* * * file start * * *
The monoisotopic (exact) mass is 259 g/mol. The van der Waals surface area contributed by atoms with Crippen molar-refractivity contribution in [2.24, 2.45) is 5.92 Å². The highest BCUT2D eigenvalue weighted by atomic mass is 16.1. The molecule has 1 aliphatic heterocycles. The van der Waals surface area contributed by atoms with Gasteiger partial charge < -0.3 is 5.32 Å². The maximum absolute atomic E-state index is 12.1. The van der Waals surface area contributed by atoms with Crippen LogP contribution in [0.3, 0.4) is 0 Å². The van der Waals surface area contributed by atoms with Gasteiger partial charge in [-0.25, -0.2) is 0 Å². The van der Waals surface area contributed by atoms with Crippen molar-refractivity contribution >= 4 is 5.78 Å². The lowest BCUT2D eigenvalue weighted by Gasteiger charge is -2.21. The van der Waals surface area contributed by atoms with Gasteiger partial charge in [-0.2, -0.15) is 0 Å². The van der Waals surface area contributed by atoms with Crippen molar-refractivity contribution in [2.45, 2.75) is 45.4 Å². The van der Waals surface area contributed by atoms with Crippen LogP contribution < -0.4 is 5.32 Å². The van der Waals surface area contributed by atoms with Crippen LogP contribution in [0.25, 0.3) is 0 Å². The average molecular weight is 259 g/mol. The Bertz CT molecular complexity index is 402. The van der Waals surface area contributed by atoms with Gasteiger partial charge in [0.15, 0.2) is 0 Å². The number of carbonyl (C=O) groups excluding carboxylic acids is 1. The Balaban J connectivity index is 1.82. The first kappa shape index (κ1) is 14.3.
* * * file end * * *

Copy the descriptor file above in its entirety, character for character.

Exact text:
The monoisotopic (exact) mass is 259 g/mol. The van der Waals surface area contributed by atoms with Crippen molar-refractivity contribution in [2.24, 2.45) is 5.92 Å². The highest BCUT2D eigenvalue weighted by atomic mass is 16.1. The molecule has 1 aliphatic heterocycles. The van der Waals surface area contributed by atoms with Gasteiger partial charge < -0.3 is 5.32 Å². The maximum absolute atomic E-state index is 12.1. The van der Waals surface area contributed by atoms with Crippen LogP contribution in [0.3, 0.4) is 0 Å². The van der Waals surface area contributed by atoms with Gasteiger partial charge in [-0.25, -0.2) is 0 Å². The van der Waals surface area contributed by atoms with Crippen molar-refractivity contribution >= 4 is 5.78 Å². The lowest BCUT2D eigenvalue weighted by Gasteiger charge is -2.21. The van der Waals surface area contributed by atoms with Gasteiger partial charge in [-0.2, -0.15) is 0 Å². The van der Waals surface area contributed by atoms with Crippen molar-refractivity contribution in [2.45, 2.75) is 45.4 Å². The van der Waals surface area contributed by atoms with Crippen LogP contribution < -0.4 is 5.32 Å². The van der Waals surface area contributed by atoms with Crippen LogP contribution in [0.25, 0.3) is 0 Å². The average molecular weight is 259 g/mol. The Bertz CT molecular complexity index is 402. The van der Waals surface area contributed by atoms with Gasteiger partial charge in [0.15, 0.2) is 0 Å². The number of carbonyl (C=O) groups excluding carboxylic acids is 1. The Balaban J connectivity index is 1.82. The first kappa shape index (κ1) is 14.3.